A Spoonful of Sugar - Sweet Champagne

A Spoonful of Sugar

How do you choose one brand of champagne over another?

Some people would choose the most expensive on the basis that ‘it must be the best’.
Not necessarily true by the way, and in any case, ‘Best’ is a personal opinion.

Other people choose a brand name they know because they don’t want to risk buying something different in case it turns out not to be quite what they expected.

So what would it be like if you could tell, before you bought it, what a bottle of champagne would be like?

Well the bad news is that you can never be entirely sure what any wine will taste like until you drink it, but the good news is that there are a few very useful pointers that every one can use.

 One thing you need to know is how sweet the champagne is.

As champagne nears the end of the production process it is bone dry. All the sugar that was once in the wine has been used up during fermentation to make alcohol and CO2 ( that’s where the the bubbles come from).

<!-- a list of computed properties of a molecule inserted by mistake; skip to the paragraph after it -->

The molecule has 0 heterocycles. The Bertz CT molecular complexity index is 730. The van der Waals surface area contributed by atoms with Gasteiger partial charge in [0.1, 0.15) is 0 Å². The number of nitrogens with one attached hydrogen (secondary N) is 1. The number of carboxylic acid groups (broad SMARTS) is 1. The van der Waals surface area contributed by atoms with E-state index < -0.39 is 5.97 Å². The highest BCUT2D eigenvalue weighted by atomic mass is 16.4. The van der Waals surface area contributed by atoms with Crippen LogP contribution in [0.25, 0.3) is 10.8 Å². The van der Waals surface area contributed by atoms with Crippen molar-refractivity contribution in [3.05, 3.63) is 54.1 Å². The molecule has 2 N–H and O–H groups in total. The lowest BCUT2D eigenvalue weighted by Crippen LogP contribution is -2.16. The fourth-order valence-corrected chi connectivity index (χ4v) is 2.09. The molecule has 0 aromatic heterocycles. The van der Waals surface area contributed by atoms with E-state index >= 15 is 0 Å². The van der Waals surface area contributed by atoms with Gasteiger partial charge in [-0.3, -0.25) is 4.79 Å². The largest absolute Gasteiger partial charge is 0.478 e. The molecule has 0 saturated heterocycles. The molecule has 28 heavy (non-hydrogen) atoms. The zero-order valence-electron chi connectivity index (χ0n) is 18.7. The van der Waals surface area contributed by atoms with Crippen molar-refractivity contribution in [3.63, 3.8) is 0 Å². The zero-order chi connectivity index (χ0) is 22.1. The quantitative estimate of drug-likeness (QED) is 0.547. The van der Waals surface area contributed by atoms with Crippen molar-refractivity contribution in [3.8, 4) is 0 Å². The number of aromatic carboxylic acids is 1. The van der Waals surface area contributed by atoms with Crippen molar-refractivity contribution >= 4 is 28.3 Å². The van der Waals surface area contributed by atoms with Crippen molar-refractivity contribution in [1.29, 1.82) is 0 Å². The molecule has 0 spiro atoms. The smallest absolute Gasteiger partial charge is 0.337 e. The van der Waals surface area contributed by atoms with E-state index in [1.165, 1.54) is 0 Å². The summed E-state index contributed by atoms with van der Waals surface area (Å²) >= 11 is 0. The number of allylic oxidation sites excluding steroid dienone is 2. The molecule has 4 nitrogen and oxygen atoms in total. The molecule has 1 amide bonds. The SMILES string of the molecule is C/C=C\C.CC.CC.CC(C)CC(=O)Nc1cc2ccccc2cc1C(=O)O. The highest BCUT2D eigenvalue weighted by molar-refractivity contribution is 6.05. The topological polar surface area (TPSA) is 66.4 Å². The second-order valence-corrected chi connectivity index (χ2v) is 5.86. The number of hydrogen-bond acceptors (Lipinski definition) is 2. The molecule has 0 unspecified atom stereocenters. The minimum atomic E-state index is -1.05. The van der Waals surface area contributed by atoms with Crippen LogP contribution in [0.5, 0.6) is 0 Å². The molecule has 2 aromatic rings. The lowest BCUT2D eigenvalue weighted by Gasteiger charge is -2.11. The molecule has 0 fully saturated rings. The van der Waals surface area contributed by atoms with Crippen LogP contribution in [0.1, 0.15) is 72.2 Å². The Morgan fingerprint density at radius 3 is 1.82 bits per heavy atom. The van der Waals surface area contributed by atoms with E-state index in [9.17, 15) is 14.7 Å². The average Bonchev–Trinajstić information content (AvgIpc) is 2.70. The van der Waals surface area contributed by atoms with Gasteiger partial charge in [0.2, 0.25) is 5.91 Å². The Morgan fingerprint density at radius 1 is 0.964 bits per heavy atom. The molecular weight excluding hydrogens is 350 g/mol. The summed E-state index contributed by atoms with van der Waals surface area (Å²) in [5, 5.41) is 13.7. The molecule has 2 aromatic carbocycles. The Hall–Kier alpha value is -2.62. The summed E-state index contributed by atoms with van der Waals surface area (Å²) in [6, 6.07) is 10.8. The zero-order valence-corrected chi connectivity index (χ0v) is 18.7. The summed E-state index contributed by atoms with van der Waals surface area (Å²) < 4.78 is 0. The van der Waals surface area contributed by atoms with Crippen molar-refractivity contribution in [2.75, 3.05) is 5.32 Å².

Champagne is so dry at this stage that many people wouldn’t enjoy it, so a little extra sugar, in liquid form, is added. The more sugar added, the sweeter the champagne.

This process of adding sugar is called dosage in French. It’s measured in grams per litre (gr/l) and knowing what the dosage is will give you a clear indication of the style of champagne.

Here are the main categories in increasing order of sweetness with some comment about the most common ones. By law, the category of sweetness must be mentioned on the label.
Zero Dosage ( sometimes called brut sauvage, ultra brut etc)
No added sugar at all, so it’s very dry and crisp. Fans of this style will say that it’s the most authentic reflection of the natural taste of the fruit, but it’s not everyone’s choice.

Brut Nature less than 3g/l
Extra-brut between 0 and 6 g/l

Brut  less than 15 g/l
By far the most popular style accounting for over 90% of all champagne. The classic combination of flavour and  smoothness in the mouth but still with a touch of acidity typical of all champagne.

Extra dry: between 12 and 20 g/l

Sec (or dry): between 17 and 35 g/l
Demi-sec: between 33 and 50 g/l
The days of adding sugar just to mask poor quality have gone. Now sec and demi-sec champagne offers a luscious alternative to brut without any of the heavy syrupiness of full-on pudding wines.

If you haven’t tried this style of champagne I certainly recommend it. Enjoy with a sweet dessert. You’ll find the two are a perfect match.

Doux: more than 50 g/l
Sweetest of the lot, but not very common at all these days